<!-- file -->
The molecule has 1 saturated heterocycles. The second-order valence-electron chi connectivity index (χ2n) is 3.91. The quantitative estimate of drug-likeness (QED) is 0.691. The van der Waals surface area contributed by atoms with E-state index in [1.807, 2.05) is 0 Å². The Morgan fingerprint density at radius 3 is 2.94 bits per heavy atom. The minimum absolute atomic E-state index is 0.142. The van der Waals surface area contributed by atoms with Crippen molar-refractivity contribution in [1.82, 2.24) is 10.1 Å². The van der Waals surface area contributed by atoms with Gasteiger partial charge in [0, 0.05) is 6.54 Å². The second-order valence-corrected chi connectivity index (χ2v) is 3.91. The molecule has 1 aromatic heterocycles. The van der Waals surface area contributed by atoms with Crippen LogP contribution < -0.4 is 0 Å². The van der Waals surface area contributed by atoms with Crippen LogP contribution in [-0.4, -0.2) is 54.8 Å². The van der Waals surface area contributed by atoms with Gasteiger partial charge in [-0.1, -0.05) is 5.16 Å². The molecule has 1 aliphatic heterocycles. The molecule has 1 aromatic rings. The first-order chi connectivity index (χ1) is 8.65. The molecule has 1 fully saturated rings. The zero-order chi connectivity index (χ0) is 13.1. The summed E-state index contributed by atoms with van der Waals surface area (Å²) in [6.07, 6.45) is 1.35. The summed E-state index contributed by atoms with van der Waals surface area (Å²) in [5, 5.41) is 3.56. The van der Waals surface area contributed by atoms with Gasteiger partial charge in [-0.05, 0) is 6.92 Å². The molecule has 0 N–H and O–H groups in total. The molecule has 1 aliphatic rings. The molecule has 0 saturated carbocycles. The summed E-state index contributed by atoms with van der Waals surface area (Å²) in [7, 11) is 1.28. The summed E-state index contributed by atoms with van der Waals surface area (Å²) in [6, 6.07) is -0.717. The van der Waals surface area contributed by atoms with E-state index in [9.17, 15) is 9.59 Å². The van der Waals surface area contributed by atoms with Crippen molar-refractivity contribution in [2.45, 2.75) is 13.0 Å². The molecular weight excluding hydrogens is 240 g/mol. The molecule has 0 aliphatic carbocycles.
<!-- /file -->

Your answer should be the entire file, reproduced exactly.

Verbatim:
The molecule has 1 saturated heterocycles. The second-order valence-electron chi connectivity index (χ2n) is 3.91. The quantitative estimate of drug-likeness (QED) is 0.691. The van der Waals surface area contributed by atoms with E-state index in [1.807, 2.05) is 0 Å². The Morgan fingerprint density at radius 3 is 2.94 bits per heavy atom. The minimum absolute atomic E-state index is 0.142. The van der Waals surface area contributed by atoms with Crippen molar-refractivity contribution in [1.82, 2.24) is 10.1 Å². The van der Waals surface area contributed by atoms with Gasteiger partial charge in [0, 0.05) is 6.54 Å². The second-order valence-corrected chi connectivity index (χ2v) is 3.91. The molecule has 1 aromatic heterocycles. The van der Waals surface area contributed by atoms with Crippen LogP contribution < -0.4 is 0 Å². The van der Waals surface area contributed by atoms with Crippen LogP contribution in [-0.4, -0.2) is 54.8 Å². The van der Waals surface area contributed by atoms with Gasteiger partial charge in [-0.1, -0.05) is 5.16 Å². The molecule has 1 aliphatic heterocycles. The molecule has 1 aromatic rings. The first-order chi connectivity index (χ1) is 8.65. The molecule has 1 fully saturated rings. The zero-order chi connectivity index (χ0) is 13.1. The summed E-state index contributed by atoms with van der Waals surface area (Å²) in [6.07, 6.45) is 1.35. The summed E-state index contributed by atoms with van der Waals surface area (Å²) in [5, 5.41) is 3.56. The van der Waals surface area contributed by atoms with Gasteiger partial charge in [-0.05, 0) is 6.92 Å². The molecule has 0 N–H and O–H groups in total. The molecule has 1 aliphatic rings. The molecule has 0 saturated carbocycles. The summed E-state index contributed by atoms with van der Waals surface area (Å²) in [7, 11) is 1.28. The summed E-state index contributed by atoms with van der Waals surface area (Å²) in [6, 6.07) is -0.717. The van der Waals surface area contributed by atoms with E-state index in [9.17, 15) is 9.59 Å². The van der Waals surface area contributed by atoms with Crippen molar-refractivity contribution in [2.45, 2.75) is 13.0 Å². The molecular weight excluding hydrogens is 240 g/mol. The molecule has 0 aliphatic carbocycles.